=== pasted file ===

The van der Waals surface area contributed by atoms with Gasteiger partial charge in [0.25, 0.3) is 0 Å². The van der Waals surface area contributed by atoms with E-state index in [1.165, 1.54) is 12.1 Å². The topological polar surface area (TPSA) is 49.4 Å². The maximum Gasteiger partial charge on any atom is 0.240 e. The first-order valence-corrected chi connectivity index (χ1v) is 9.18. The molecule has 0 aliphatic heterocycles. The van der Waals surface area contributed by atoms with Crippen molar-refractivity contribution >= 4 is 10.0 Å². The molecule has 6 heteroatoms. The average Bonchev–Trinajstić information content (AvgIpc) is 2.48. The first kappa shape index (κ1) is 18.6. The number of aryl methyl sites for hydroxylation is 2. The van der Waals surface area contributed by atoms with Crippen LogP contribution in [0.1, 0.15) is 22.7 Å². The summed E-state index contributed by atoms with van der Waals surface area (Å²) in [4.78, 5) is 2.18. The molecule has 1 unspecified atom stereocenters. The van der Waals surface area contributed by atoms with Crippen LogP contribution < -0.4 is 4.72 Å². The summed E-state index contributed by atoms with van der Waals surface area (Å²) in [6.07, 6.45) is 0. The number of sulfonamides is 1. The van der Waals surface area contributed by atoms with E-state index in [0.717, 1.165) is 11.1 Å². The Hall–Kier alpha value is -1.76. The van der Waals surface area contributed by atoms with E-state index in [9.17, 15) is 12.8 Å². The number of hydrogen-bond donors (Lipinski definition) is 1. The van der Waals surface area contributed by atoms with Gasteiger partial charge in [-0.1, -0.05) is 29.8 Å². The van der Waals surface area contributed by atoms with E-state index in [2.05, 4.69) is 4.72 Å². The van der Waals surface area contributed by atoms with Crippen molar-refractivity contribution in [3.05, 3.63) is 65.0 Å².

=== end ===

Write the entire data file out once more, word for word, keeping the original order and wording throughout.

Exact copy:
The van der Waals surface area contributed by atoms with Gasteiger partial charge in [0.25, 0.3) is 0 Å². The van der Waals surface area contributed by atoms with E-state index in [1.165, 1.54) is 12.1 Å². The topological polar surface area (TPSA) is 49.4 Å². The maximum Gasteiger partial charge on any atom is 0.240 e. The first-order valence-corrected chi connectivity index (χ1v) is 9.18. The molecule has 0 aliphatic heterocycles. The van der Waals surface area contributed by atoms with Crippen molar-refractivity contribution >= 4 is 10.0 Å². The molecule has 6 heteroatoms. The average Bonchev–Trinajstić information content (AvgIpc) is 2.48. The first kappa shape index (κ1) is 18.6. The number of aryl methyl sites for hydroxylation is 2. The van der Waals surface area contributed by atoms with Crippen LogP contribution in [0.1, 0.15) is 22.7 Å². The summed E-state index contributed by atoms with van der Waals surface area (Å²) in [4.78, 5) is 2.18. The molecule has 1 unspecified atom stereocenters. The van der Waals surface area contributed by atoms with Crippen LogP contribution < -0.4 is 4.72 Å². The summed E-state index contributed by atoms with van der Waals surface area (Å²) in [6.07, 6.45) is 0. The number of sulfonamides is 1. The van der Waals surface area contributed by atoms with E-state index in [0.717, 1.165) is 11.1 Å². The Hall–Kier alpha value is -1.76. The van der Waals surface area contributed by atoms with E-state index in [9.17, 15) is 12.8 Å². The number of hydrogen-bond donors (Lipinski definition) is 1. The van der Waals surface area contributed by atoms with Gasteiger partial charge in [-0.1, -0.05) is 29.8 Å². The van der Waals surface area contributed by atoms with E-state index in [2.05, 4.69) is 4.72 Å². The van der Waals surface area contributed by atoms with Crippen molar-refractivity contribution in [3.05, 3.63) is 65.0 Å².